P.S. My advice to parents who are worried about their children's book choices--read the books, too. Ask them about the passages which concern you, engage in booktalk with your child; you may be happily surprised at how well they interpret and navigate those details, and what they gain from them. Wouldn't you rather they learn that now, in the safe confines of a book and your home, before they face the complex world they'll enter as young adults? Keep on reading!
(Photo of PAHS courtesy of the school website,
Saturday, February 15, 2014
Saturday, February 8, 2014
Just looked at the date of my last post, and oh, my! It's hard to believe that this is already February 2014; the school year is flying by for this new librarian! I am having SO much fun with my latest incarnation as a "book pusher". But my job entails much more than booktalks and manning the circulation desk. Here's what my typical day looks like:
- I greet my lovely assistant at the circulation desk. She's always there before me, and has the computers booted up and set to the online catalog. I log on to "my" circ desk computer and get the circulation program up and running, because we have a few kids who are in the library right at 715a to check out!
- Unlock my office door, get that computer up, unpack my bag, and set up the computers for the broadcast team that arrives at 725a. We're joined by the IT support and music teacher who handle most of the technical/ directing side of the broadcast with the team in front of the camera; I assist the other team of students who are at the computers preparing for their next week's report.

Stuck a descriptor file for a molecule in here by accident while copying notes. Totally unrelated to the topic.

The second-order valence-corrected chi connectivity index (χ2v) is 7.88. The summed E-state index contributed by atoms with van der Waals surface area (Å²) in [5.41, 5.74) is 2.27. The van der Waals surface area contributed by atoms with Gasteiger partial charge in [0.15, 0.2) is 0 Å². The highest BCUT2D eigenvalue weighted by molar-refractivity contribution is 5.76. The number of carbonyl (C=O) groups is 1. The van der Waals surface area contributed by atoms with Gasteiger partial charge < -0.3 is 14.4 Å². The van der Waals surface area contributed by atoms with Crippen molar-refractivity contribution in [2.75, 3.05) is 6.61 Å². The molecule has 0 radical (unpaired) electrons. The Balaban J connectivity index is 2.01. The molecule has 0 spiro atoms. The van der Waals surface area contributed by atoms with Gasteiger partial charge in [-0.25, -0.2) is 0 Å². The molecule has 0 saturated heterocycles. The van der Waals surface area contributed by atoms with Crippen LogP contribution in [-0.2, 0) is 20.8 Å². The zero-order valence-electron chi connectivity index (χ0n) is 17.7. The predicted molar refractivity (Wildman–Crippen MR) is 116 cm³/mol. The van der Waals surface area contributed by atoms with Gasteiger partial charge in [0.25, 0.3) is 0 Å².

- After broadcast, I get a few minutes to check emails, help students who wander in for checkout, pull materials for teachers, and handle scheduling issues, financial stuff, and answer any phone messages. Sometimes I'll have a class that's making up a visit during this time, or I'm teaching a special lesson.
- Classes typically start arriving for their fixed visits around 845a. On a slow day, we see eight classes; on a busy day, it can be eleven or more! Kindergarteners get a storytime every week, with books off of our local Armadillo list or from the Texas 2x2 recommendations. First and second graders get a story or lesson every other week, so that on their "off" weeks they can have a full half hour to browse the shelves. Third, fourth, and fifth graders also get lessons every other week. I tend to focus on library and information literacy skills with the upper grades. I want them to be able to navigate any library they walk into with ease, for a lifetime!
- Tuesdays after school, I help host the fourth grade newspaper club. Each edition team meets for one month, and this year we've published our newspaper using the Google S'more application. It's colorful, and we can import pictures, videos, whatever the team imagines and writes up!
- Every Thursday, I meet with a group of fifth graders during lunch for book clubs. It is one of my favorite things to do; we discuss the common book we just read, make text and life connections, and choose the next book to read.
- Friday mornings start with school assembly. I'm on stage right after the national anthem, and report on library news, give the "Shelf Elf" award to classes that have been exceptionally great in the library, and generally encourage reading. This TERRIFIED me at first; getting up in front of 900+ people was not in my comfort zone! It is getting easier, though, especially since I get such a good response to "Good morning, READERS!" when I step up to the microphone.
- The rest of my job is probably what you think it is--checking books in and out, finding books for students and teachers, ordering new books and supplies, coming up with library lessons, cataloging new materials, and managing the facility use and funds.
I love my job. I love that I get to promote literacy, and the enjoyment of reading, on a daily basis. I truly believe that reading is at the heart of all learning and social/community engagement--it affects our school performance in all subjects, allows us to participate in social systems and our democratic processes, and facilitates career choices, global awareness and communication. On an emotional level, it allows us to problem solve and deal with serious issues in the safe environment of a book plot--important skills to last us a lifetime. I am honored to be given such a responsibility!